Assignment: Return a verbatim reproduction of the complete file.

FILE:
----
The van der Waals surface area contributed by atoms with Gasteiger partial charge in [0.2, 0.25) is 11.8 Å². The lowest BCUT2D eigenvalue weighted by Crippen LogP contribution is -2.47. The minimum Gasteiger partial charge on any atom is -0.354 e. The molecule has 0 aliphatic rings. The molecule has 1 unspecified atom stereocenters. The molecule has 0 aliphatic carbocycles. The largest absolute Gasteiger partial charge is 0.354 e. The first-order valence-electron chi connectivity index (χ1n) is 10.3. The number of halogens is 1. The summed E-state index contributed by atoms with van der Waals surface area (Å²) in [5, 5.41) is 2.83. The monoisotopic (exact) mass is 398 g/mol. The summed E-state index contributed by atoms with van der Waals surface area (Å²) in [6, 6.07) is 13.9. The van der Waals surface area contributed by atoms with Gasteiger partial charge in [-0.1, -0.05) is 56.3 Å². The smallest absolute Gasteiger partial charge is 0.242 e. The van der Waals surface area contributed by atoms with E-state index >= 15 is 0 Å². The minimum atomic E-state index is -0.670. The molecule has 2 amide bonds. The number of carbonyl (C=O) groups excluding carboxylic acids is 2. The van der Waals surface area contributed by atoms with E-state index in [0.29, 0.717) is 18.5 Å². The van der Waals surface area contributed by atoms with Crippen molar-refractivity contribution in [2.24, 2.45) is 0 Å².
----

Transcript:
The van der Waals surface area contributed by atoms with Gasteiger partial charge in [0.2, 0.25) is 11.8 Å². The lowest BCUT2D eigenvalue weighted by Crippen LogP contribution is -2.47. The minimum Gasteiger partial charge on any atom is -0.354 e. The molecule has 0 aliphatic rings. The molecule has 1 unspecified atom stereocenters. The molecule has 0 aliphatic carbocycles. The largest absolute Gasteiger partial charge is 0.354 e. The first-order valence-electron chi connectivity index (χ1n) is 10.3. The number of halogens is 1. The summed E-state index contributed by atoms with van der Waals surface area (Å²) in [5, 5.41) is 2.83. The monoisotopic (exact) mass is 398 g/mol. The summed E-state index contributed by atoms with van der Waals surface area (Å²) in [6, 6.07) is 13.9. The van der Waals surface area contributed by atoms with Gasteiger partial charge in [-0.1, -0.05) is 56.3 Å². The smallest absolute Gasteiger partial charge is 0.242 e. The van der Waals surface area contributed by atoms with E-state index >= 15 is 0 Å². The minimum atomic E-state index is -0.670. The molecule has 2 amide bonds. The number of carbonyl (C=O) groups excluding carboxylic acids is 2. The van der Waals surface area contributed by atoms with E-state index in [0.29, 0.717) is 18.5 Å². The van der Waals surface area contributed by atoms with Crippen molar-refractivity contribution in [2.24, 2.45) is 0 Å².